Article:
SOCAN Reports Record Figures For Canadian Creators In 2015. The PRO brought in $307.8 million in total domestic and international royalties, the first time in its history exceeding $300 million in total revenues from the performance of the music of its more than 135,000 songwriter, composer and music publisher members.

TuneCore Artists Earned $42 Million Last Quarter, Up 16%. Revenue from music streaming services like Spotify, TIDAL, Deezer and Rhaposdy has grown significantly, according to the digital music distributor.

RIAA Writes to Judge About Controversial Ruling Over Remastered Sound Recordings. Despite the view that the RIAA might find the remastered ruling beneficial — some have even argued that remastered albums might allow record companies to avoid copyright termination — the recording industry’s top trade group appears to be siding with ABS in this fight.

Our best wishes for a great week! – MediaNet

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RECAP: Amazon Standalone Streaming Rumors, Majors’ Deal With Publishers, RIAA Battles Pirate Bay

Posted by Glen Sears, Editorial Content Manager | June 13, 2016 8:23 am | No Comments

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Story of the Week

Amazon to Launch Standalone Music-Streaming Service
Amazon’s Prime Music has, through its inclusion in the broader Prime membership, quietly become one of the most popular music-streaming services in the world. Now Amazon is planning to launch a standalone version, including a cut-price subscription option for owners of Amazon’s Echo connected-speaker.

Rumours of the service have been bubbling for some time: back in January, there were reports of Amazon holding licensing talks with music rightsholders for a standalone service. Over the weekend, Reuters reported that those plans have progressed: the $9.99 service will “likely be launched in late summer or early fall” with a “competitive catalogue of songs” to rivals.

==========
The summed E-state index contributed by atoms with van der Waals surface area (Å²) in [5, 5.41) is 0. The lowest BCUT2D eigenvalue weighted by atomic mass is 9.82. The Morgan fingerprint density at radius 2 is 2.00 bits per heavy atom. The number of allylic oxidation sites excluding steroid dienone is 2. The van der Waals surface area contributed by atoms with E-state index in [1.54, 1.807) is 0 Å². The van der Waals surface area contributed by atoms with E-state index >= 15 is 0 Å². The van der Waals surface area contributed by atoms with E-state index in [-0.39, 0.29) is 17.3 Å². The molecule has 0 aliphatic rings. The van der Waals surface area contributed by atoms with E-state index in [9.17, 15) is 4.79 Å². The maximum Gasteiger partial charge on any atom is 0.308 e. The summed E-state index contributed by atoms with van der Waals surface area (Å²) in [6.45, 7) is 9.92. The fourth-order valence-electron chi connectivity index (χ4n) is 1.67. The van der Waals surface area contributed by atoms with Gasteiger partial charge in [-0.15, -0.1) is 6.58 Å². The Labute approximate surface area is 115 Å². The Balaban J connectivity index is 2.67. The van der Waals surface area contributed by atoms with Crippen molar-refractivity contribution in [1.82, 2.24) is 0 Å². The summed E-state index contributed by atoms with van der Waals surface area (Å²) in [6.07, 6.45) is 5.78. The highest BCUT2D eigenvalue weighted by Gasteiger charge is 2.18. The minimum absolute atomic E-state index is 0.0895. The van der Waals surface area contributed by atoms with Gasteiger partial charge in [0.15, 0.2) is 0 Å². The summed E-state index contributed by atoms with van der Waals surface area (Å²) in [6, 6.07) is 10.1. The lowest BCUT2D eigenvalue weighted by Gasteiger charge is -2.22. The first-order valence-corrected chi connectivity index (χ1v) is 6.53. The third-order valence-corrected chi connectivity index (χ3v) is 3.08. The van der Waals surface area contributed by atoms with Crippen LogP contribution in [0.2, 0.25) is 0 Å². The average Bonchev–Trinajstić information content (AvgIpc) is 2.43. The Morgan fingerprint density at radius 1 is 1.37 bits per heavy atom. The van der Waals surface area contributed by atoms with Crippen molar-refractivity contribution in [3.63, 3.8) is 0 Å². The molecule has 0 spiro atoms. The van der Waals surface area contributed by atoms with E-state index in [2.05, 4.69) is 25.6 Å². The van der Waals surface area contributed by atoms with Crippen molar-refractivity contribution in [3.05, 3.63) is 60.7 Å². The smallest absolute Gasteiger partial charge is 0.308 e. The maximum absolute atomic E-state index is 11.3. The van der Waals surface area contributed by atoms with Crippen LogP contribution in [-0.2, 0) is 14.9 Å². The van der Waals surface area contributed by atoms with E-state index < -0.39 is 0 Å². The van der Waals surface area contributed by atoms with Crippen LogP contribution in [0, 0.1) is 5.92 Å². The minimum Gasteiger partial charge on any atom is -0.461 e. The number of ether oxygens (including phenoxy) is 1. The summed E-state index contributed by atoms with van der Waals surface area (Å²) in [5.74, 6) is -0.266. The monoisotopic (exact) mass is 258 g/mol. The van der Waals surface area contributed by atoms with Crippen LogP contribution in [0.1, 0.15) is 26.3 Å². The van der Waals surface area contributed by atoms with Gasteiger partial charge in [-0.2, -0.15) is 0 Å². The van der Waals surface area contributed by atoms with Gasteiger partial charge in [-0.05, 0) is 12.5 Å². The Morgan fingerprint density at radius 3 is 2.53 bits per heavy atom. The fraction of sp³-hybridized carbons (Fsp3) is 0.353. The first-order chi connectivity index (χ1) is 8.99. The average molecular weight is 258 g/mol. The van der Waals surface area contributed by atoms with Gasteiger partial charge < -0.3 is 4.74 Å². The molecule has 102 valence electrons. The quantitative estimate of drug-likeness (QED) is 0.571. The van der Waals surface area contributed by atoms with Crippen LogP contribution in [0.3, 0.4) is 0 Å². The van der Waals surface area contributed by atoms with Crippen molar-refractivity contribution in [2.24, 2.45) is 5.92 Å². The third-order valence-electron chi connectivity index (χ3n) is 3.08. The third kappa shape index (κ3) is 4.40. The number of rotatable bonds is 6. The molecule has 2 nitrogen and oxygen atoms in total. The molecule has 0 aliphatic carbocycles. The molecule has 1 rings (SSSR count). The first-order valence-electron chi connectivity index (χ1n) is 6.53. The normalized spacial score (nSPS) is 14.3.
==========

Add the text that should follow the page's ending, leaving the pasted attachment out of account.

Another $9.99-a-month streaming service may not be cause for wild celebrations, but plans to cut its price for owners (or new buyers) of Amazon’s Echo speaker are more interesting. We’ve been hearing rumours that ‘Project Purple’ (as one source described it to us) would see Echo owners pay $2-$3 a month to access the service from just that speaker.

Read the full story on Music Ally.

Top Music News Stories

Two of Three Majors Reach Settlement with Publishers on Digital Sales Rates. While the NMPA and sources at UMG & WMG wouldn’t comment — beyond confirming the agreement — sources tell Billboard it will keep mechanical rates flat for track downloads and CDs and that the mechanical rate, if approved by the CRB, would remain at the current rate of 9.1 cents per song; and 24 cents for ringtones.

SoundExchange Calls for Appeal of New Webcasting Rates, Saying They ‘Erode the Value of Music In Our Economy.’ “SoundExchange believes, respectfully, that the webcasting rates set by the Copyright Royalty Board in the Web IV proceedings do not reflect a fair market price for music and will erode the value of music in our economy,” according to a statement on its website.

Rhapsody/Napster Restructures, Laying Off Staff, Closing San Francisco Office. “As part of our plan to better position Rhapsody/Napster for long-term profitability and accelerated growth in a competitive global market, we have a new, streamlined structure for the company that unfortunately impacts a number of positions across our global offices.”